Evelyn Serwotke / Fotoarchiv Ruhr Museum: Deilmann-Haniel, Loader, October 1979

Industrial photography today presents a very different picture. Since the industrial sector has largely shifted to low-wage countries and there is no great visual interest in images of automated industrial production, of which there is still much in Germany, we now find an increase in photographs oriented on “editorial design” or business photos in industrial situations. These are often adorned with international photo models in desaturated or excessively colourful surroundings, symbolising progress and the future. There are some women photographers who practise this new kind of commercial photography, also in the area of industrial photography. However, the new industrial photography seldom resorts to pictures of gigantic halls or the glorification of machines. They symbolise the old world before digitalisation.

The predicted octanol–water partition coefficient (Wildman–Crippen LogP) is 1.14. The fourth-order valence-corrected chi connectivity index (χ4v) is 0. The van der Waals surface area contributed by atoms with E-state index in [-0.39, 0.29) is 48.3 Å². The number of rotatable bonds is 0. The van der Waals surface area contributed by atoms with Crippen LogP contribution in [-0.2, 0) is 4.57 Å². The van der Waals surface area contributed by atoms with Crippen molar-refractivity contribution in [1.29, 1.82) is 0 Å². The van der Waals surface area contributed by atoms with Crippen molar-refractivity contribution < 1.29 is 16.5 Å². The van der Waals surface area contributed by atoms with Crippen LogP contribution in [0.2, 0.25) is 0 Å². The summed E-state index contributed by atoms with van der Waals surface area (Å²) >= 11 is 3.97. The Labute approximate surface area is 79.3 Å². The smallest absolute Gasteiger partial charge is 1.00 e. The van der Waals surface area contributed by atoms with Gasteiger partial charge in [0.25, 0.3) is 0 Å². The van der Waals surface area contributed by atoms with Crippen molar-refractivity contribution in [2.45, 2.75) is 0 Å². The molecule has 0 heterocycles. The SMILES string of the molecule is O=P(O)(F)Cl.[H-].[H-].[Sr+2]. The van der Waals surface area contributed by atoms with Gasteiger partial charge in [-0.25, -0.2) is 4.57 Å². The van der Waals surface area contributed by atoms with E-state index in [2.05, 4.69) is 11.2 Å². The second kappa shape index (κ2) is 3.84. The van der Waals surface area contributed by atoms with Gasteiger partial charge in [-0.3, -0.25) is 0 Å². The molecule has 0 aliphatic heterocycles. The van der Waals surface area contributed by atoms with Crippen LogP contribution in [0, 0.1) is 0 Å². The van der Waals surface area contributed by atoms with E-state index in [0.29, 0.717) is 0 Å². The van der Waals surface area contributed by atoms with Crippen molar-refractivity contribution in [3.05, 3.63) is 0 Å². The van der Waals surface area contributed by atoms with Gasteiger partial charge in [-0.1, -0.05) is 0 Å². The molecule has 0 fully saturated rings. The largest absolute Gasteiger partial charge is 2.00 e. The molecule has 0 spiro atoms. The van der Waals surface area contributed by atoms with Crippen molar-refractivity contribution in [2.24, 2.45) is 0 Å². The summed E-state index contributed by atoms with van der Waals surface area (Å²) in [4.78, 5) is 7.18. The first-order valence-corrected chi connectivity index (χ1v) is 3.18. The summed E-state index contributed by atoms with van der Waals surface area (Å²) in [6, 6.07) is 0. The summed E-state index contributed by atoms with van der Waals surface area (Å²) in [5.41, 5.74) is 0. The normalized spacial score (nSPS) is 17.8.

Just as a comprehensive survey of industrial photography is lacking in Germany, it would be highly desirous to continue to expand research on female industrial photographers. The question posed at the beginning of this article: Where are all the women industrial photographers? can be answered with the call for specific research in industrial, company and national archives. The second question about the number of them active in a particular epoch can unfortunately not be answered. Empirically reliable statistics that could verify this are not available at this time. The two collections of works by the industrial photographers Ruth Hallensleben and Evelyn Serwotke in the photography archive of the Ruhr Museum remain – until other collections turn up – exceptions to the rule. In a positive sense, they are exceptional representatives of women’s industrial photography, but negatively expressed they represent the disproportionately low number of women working in this field. I hope that this brief research will whet the appetite for a continued search for such works. Although the evidence is yet to be found, we can assume that they do exist.